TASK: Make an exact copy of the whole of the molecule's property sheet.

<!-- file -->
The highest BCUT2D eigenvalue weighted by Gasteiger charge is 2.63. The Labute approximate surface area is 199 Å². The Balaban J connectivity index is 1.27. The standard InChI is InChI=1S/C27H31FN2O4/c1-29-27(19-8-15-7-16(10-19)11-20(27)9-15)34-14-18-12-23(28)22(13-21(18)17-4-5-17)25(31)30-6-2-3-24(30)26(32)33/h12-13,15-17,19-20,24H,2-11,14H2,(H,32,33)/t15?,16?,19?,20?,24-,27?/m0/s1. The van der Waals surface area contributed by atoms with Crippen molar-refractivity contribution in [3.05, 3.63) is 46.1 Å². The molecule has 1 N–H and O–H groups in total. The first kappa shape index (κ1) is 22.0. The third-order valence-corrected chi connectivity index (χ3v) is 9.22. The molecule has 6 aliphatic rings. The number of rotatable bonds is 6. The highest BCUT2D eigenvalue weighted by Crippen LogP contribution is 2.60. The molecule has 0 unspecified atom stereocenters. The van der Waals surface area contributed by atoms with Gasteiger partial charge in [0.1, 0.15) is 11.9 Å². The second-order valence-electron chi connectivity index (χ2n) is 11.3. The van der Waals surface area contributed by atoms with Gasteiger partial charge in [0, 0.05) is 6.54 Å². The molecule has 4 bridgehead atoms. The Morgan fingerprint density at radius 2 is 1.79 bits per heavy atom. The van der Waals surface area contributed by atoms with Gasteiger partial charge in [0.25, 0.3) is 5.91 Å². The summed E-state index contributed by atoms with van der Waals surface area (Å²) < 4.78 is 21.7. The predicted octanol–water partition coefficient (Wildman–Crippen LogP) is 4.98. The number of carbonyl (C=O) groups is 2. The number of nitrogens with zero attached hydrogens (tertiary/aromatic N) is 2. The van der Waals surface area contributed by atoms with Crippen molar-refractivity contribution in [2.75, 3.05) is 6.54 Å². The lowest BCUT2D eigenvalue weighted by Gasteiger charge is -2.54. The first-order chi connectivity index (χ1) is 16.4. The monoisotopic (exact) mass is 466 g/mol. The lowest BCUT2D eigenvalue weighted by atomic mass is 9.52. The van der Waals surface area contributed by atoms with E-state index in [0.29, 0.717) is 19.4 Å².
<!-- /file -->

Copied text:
The highest BCUT2D eigenvalue weighted by Gasteiger charge is 2.63. The Labute approximate surface area is 199 Å². The Balaban J connectivity index is 1.27. The standard InChI is InChI=1S/C27H31FN2O4/c1-29-27(19-8-15-7-16(10-19)11-20(27)9-15)34-14-18-12-23(28)22(13-21(18)17-4-5-17)25(31)30-6-2-3-24(30)26(32)33/h12-13,15-17,19-20,24H,2-11,14H2,(H,32,33)/t15?,16?,19?,20?,24-,27?/m0/s1. The van der Waals surface area contributed by atoms with Crippen molar-refractivity contribution in [3.05, 3.63) is 46.1 Å². The molecule has 1 N–H and O–H groups in total. The first kappa shape index (κ1) is 22.0. The third-order valence-corrected chi connectivity index (χ3v) is 9.22. The molecule has 6 aliphatic rings. The number of rotatable bonds is 6. The highest BCUT2D eigenvalue weighted by Crippen LogP contribution is 2.60. The molecule has 0 unspecified atom stereocenters. The van der Waals surface area contributed by atoms with Gasteiger partial charge in [0.1, 0.15) is 11.9 Å². The second-order valence-electron chi connectivity index (χ2n) is 11.3. The van der Waals surface area contributed by atoms with Gasteiger partial charge in [0, 0.05) is 6.54 Å². The molecule has 4 bridgehead atoms. The Morgan fingerprint density at radius 2 is 1.79 bits per heavy atom. The van der Waals surface area contributed by atoms with Gasteiger partial charge in [0.25, 0.3) is 5.91 Å². The summed E-state index contributed by atoms with van der Waals surface area (Å²) < 4.78 is 21.7. The predicted octanol–water partition coefficient (Wildman–Crippen LogP) is 4.98. The number of carbonyl (C=O) groups is 2. The number of nitrogens with zero attached hydrogens (tertiary/aromatic N) is 2. The van der Waals surface area contributed by atoms with Crippen molar-refractivity contribution in [2.75, 3.05) is 6.54 Å². The lowest BCUT2D eigenvalue weighted by Gasteiger charge is -2.54. The first-order chi connectivity index (χ1) is 16.4. The monoisotopic (exact) mass is 466 g/mol. The lowest BCUT2D eigenvalue weighted by atomic mass is 9.52. The van der Waals surface area contributed by atoms with E-state index in [0.29, 0.717) is 19.4 Å².